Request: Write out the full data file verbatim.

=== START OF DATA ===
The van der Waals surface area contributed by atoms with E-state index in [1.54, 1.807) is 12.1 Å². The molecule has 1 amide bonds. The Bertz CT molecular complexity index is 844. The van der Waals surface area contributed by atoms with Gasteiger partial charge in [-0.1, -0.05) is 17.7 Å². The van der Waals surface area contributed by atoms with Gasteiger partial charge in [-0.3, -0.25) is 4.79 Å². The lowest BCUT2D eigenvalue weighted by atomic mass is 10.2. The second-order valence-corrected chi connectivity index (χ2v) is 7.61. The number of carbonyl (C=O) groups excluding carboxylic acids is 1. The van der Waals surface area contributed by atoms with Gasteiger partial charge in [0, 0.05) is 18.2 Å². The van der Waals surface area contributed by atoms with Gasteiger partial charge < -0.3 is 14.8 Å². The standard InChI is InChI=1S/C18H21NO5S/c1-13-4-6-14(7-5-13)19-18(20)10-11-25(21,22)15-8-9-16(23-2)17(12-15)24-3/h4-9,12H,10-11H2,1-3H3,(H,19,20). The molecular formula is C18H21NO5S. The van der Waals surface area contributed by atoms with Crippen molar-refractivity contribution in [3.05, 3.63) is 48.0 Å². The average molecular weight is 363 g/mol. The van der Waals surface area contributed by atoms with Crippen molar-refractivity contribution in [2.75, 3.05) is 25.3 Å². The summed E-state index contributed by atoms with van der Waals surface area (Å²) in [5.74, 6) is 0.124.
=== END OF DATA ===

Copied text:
The van der Waals surface area contributed by atoms with E-state index in [1.54, 1.807) is 12.1 Å². The molecule has 1 amide bonds. The Bertz CT molecular complexity index is 844. The van der Waals surface area contributed by atoms with Gasteiger partial charge in [-0.1, -0.05) is 17.7 Å². The van der Waals surface area contributed by atoms with Gasteiger partial charge in [-0.3, -0.25) is 4.79 Å². The lowest BCUT2D eigenvalue weighted by atomic mass is 10.2. The second-order valence-corrected chi connectivity index (χ2v) is 7.61. The number of carbonyl (C=O) groups excluding carboxylic acids is 1. The van der Waals surface area contributed by atoms with Gasteiger partial charge in [0, 0.05) is 18.2 Å². The van der Waals surface area contributed by atoms with Gasteiger partial charge < -0.3 is 14.8 Å². The standard InChI is InChI=1S/C18H21NO5S/c1-13-4-6-14(7-5-13)19-18(20)10-11-25(21,22)15-8-9-16(23-2)17(12-15)24-3/h4-9,12H,10-11H2,1-3H3,(H,19,20). The molecular formula is C18H21NO5S. The van der Waals surface area contributed by atoms with Crippen molar-refractivity contribution in [3.05, 3.63) is 48.0 Å². The average molecular weight is 363 g/mol. The van der Waals surface area contributed by atoms with Crippen molar-refractivity contribution in [2.75, 3.05) is 25.3 Å². The summed E-state index contributed by atoms with van der Waals surface area (Å²) in [5.74, 6) is 0.124.